Fang recommends developing a one-page document that summarizes your mission, vision, and objectives to clarify why you are seeking to become a data-driven dealership. What are your short- and long- term goals? Looking to boost sales revenue? Need to tighten operational costs to combat shrinking profit margins? Expand your objective beyond what data you think you can get from your tools.
Narrowing the scope of what you want to accomplish is the first step to setting goals that are realistic and actionable. Prioritize three to five measurements that will drive results for your organization.
Slow and steady wins the race. Start with the item that is likely to have the most positive impact, then continue to move down your list and implement the remaining objectives over time.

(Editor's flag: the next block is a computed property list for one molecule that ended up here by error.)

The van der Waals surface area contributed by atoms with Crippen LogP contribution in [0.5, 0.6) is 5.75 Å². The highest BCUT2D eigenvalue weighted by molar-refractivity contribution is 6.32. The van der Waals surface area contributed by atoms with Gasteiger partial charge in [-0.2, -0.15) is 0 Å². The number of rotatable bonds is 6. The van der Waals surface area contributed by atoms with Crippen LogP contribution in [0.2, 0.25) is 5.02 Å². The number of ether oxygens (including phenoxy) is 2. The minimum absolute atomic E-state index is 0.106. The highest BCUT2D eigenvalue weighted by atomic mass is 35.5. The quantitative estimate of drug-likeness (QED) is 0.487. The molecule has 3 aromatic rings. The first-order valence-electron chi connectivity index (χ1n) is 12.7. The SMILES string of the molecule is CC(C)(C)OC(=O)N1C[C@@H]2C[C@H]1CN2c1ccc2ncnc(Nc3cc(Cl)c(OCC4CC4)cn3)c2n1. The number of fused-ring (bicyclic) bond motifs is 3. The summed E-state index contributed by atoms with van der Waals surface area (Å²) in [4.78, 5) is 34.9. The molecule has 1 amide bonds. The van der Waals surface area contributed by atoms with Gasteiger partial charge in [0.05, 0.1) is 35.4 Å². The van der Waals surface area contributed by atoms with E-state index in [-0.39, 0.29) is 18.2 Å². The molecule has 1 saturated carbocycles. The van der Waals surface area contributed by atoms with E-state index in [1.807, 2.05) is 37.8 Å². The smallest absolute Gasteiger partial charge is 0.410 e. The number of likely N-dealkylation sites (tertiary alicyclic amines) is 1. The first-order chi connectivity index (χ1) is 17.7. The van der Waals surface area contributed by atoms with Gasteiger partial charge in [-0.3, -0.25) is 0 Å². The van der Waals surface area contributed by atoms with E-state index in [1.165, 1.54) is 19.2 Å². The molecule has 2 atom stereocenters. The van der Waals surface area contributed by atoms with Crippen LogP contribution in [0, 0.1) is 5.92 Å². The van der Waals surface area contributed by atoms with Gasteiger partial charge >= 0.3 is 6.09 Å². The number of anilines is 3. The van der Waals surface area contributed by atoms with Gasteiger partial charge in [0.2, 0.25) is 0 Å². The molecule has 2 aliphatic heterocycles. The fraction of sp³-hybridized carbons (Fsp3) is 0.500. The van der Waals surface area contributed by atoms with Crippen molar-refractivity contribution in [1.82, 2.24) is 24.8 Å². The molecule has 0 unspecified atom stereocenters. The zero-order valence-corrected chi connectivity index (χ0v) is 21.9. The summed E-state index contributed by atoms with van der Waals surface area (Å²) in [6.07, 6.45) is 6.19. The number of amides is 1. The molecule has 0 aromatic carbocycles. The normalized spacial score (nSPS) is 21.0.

2. Identify the right process, people, and tools to execute the plan
Identify actionable key performance indicators (KPIs) and metrics to support the identified business objectives. Analyze current data sources for the most pertinent information. Consider if there is data missing that would be useful to answer key questions. Weed out data that does not support business goals.
Then define a process to calculate each KPI and track each metric, including assigning team roles, establishing the frequency of readouts, and outlining what needs monitoring along the way. Typically, the heads of each department are accountable to track metrics, relying on members within their team to manage the data and follow good practices to ensure the validity of reporting.
Finally, implement the right tools to configure, collect, and visualize the data. Automating the process as much as possible is critical to ensure accuracy and consistency of reporting.